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Pathping

Provides information about network latency and network loss at intermediate hops between a source and destination. Pathping sends multiple Echo Request messages to each router between a source and destination over a period of time and then computes results based on the packets returned from each router. Because pathping displays the degree of packet loss at any given router or link, you can determine which routers or subnets might be having network problems. Pathping performs the equivalent of the tracert command by identifying which routers are on the path. It then sends pings periodically to all of the routers over a specified time period and computes statistics based on the number returned from each. Used without parameters, pathping displays help.

Syntax

pathping [-n] [-h MaximumHops] [-g HostList] [-p Period] [-q NumQueries [-w Timeout] [-T] [-R] [TargetName]

Parameters

-n   : Prevents pathping from attempting to resolve the IP addresses of intermediate routers to their names. This might expedite the display of pathping results.

-h   MaximumHops   : Specifies the maximum number of hops in the path to search for the target (destination). The default is 30 hops.

-g   HostList   : Specifies that the Echo Request messages use the Loose Source Route option in the IP header with the set of intermediate destinations specified in HostList. With loose source routing, successive intermediate destinations can be separated by one or multiple routers. The maximum number of addresses or names in the host list is 9. The HostList is a series of IP addresses (in dotted decimal notation) separated by spaces.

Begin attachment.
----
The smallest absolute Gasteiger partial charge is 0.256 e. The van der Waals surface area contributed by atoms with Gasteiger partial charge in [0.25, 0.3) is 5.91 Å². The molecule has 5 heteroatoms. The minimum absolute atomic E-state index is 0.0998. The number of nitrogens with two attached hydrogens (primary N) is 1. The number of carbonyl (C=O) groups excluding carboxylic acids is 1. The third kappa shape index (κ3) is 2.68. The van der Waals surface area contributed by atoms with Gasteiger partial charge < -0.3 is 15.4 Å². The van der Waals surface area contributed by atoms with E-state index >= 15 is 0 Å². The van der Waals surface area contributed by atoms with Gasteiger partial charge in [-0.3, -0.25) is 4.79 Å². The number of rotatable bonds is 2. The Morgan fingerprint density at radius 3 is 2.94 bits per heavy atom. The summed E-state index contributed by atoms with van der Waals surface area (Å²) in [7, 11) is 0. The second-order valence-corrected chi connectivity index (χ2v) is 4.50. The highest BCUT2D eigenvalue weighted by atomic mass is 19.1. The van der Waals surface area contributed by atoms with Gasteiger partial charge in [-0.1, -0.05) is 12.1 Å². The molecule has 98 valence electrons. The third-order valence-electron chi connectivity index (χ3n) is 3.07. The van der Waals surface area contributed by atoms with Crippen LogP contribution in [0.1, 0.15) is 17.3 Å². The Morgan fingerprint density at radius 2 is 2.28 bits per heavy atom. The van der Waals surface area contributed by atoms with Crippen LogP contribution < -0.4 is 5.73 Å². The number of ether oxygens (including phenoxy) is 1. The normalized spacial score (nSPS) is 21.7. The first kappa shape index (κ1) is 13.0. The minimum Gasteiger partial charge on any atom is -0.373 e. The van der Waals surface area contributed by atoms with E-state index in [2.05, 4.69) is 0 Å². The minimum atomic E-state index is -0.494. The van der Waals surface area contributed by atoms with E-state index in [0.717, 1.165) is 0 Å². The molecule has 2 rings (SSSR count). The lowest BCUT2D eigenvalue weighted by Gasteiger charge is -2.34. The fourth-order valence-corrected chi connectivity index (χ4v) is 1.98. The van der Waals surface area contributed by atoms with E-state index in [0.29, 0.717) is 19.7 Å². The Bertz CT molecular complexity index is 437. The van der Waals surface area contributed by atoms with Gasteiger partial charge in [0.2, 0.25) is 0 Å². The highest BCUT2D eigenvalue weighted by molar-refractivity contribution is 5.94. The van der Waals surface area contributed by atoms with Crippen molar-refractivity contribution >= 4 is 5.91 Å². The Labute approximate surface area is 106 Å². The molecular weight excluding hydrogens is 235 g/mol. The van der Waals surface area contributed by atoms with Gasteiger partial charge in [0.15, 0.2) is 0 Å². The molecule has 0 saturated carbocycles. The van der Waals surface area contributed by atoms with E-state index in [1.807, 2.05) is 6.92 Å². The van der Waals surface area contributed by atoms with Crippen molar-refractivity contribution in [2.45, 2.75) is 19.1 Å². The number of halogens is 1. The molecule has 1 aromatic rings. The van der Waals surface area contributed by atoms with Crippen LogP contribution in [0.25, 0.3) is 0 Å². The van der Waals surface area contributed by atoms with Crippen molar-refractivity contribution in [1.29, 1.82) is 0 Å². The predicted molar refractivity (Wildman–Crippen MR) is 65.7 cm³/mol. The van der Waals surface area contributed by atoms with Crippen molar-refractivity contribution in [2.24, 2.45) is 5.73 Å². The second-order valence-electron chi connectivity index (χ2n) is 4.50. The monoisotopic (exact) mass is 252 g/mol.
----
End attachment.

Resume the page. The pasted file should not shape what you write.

-p   Period   : Specifies the number of milliseconds to wait between consecutive pings. The default is 250 milliseconds (1/4 second).

-q   NumQueries   : Specifies the number of Echo Request messages sent to each router in the path. The default is 100 queries.

-w Timeout   : Specifies the number of milliseconds to wait for each reply. The default is 3000 milliseconds (3 seconds).

-T   : Attaches a layer-2 priority tag (for example, 802.1p) to the Echo Request messages that it sends to each of the network devices along the route. This helps to identify network devices that do not have layer-2 priority capability. This switch is used to test for Quality of Service (QoS) connectivity.

-R   : Determines whether each network device along the route supports the Resource Reservation Protocol (RSVP), which allows the host computer to reserve a specified amount of bandwidth for a data stream. This switch is used to test for Quality of Service (QoS) connectivity.

TargetName   : Specifies the destination, which is identified either by IP address or host name.

/?   : Displays help at the command prompt.

Remarks

  • Pathping parameters are case-sensitive.

  • To avoid network congestion, pings should be sent at a sufficiently slow pace.

  • To minimize the effects of burst losses, do not send pings too frequently.

  • When using the -p parameter, pings are sent individually to each intermediate hop. Because of this, the interval between two pings sent to the same hop is period multiplied by the number of hops.

  • When using the -w parameter, multiple pings can be sent in parallel. Because of this, the amount of time specified in the Timeout parameter is not bounded by the amount of time specified in the Period parameter for waiting between pings.

  • Using the -T parameter